Where is consciousness?

22 February 2015 0 Comment(s)

body mind
Everywhere? In all living things? In the head?
Life, we can see, is everywhere. Even in a stone that looks rock solid with no apparent life in it. We know life is there, with all the atoms busy moving according to their set program. I have concluded therefore, that consciousness is everywhere.
I am ‘aware’ that ‘awareness’ is also in the body, in every organ of the body, in every cell etc…
And in all my experience of moving the body I’ve become more and more aware of it. I became aware of areas I never knew existed from the first day I started yoga and to this day, this continues! There is much depth and subtleties to this bottomless ocean. I became aware of the difference between a stretch and a contraction. I felt what it was like to feel both in a muscle and when I felt any pain, I had an acute awareness of it, even if it was little. The relationship between my mind and my body grew…

When I said in class ‘bring your awareness to your hips’, I imagined a flow of awareness moving from the head to the hips. It dawned on me quite recently, that underneath my belief that everything is conscious, I needed the intermediary of the head to feel the body. As if, without the attention of the mind to the body, the body wasn’t itself aware. Why don’t we say ‘notice the awareness in your hips’? Perhaps this internal visualization is due to our scientific model: the brain being the one that receives and processes everything. Whatever causes it, it’s becoming obvious to me that there is a split in the awareness between body and mind. As if internally, there is something that divides the two.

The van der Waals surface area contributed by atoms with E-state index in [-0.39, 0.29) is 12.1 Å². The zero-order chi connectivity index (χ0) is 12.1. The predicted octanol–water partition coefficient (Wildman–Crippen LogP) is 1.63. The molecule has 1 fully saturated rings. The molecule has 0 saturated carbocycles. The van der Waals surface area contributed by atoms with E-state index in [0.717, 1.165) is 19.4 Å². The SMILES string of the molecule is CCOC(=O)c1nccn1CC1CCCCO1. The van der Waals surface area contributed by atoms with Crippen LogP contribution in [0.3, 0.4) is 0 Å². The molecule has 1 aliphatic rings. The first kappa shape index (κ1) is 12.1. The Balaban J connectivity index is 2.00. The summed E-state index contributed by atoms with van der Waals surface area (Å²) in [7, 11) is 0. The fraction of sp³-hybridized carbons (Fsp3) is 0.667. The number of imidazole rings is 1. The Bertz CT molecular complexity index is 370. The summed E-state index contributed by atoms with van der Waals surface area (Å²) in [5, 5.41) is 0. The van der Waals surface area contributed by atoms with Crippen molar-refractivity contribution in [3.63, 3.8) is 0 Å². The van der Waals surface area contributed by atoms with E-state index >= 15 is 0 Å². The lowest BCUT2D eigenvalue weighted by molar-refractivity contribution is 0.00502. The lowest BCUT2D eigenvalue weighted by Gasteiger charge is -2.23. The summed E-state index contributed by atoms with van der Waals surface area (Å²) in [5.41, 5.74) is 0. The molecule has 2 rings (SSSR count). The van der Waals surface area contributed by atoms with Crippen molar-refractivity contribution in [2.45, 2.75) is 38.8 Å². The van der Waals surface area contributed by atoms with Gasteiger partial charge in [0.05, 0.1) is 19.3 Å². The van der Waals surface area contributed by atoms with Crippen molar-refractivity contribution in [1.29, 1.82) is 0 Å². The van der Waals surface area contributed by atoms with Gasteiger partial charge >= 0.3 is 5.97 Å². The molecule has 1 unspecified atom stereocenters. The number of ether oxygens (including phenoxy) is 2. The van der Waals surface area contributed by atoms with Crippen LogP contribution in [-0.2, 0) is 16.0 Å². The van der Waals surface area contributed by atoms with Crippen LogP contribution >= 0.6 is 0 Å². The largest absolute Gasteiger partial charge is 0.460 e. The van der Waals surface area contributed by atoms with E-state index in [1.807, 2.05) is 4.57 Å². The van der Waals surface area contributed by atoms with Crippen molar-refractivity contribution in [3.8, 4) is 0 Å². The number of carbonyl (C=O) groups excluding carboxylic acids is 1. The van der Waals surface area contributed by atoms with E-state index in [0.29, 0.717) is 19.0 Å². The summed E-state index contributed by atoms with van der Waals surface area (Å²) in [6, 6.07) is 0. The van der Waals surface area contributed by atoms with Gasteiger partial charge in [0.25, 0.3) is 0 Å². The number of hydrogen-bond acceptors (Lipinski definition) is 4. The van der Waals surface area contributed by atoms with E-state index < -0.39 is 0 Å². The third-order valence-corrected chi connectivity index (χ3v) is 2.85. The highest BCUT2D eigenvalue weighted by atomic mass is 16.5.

But is there? Can we define where the mind ends and the body begins and vice versa? Is there a physical border between them? Or is this border another creation of language which by nature, can only separate.

We say:  am aware of the body which to me reinforces the split. How about bodymind is aware.

The body is the mind and the mind is the body. There is no separation between them. One isn’t just a reflection of the other, one is a reflection as the other. They are not two separate entities. When a thought crosses your mind, you don’t need to become aware of the body for it to live the translation of that thought and change its physiology. When a sensation is felt in the body, a thought is immediately formed which is again an interpretation of this sensation, whether you’re aware of it or not. This happens in real time. The body and the mind don’t have a distance and therefore no time delay in their response. When we let go of the illusion of a border between the body and mind, the bodymind becomes quieter. It seems that experiencing them as one, dissolves the perceived traffic between the apparent two!

Feb 2015


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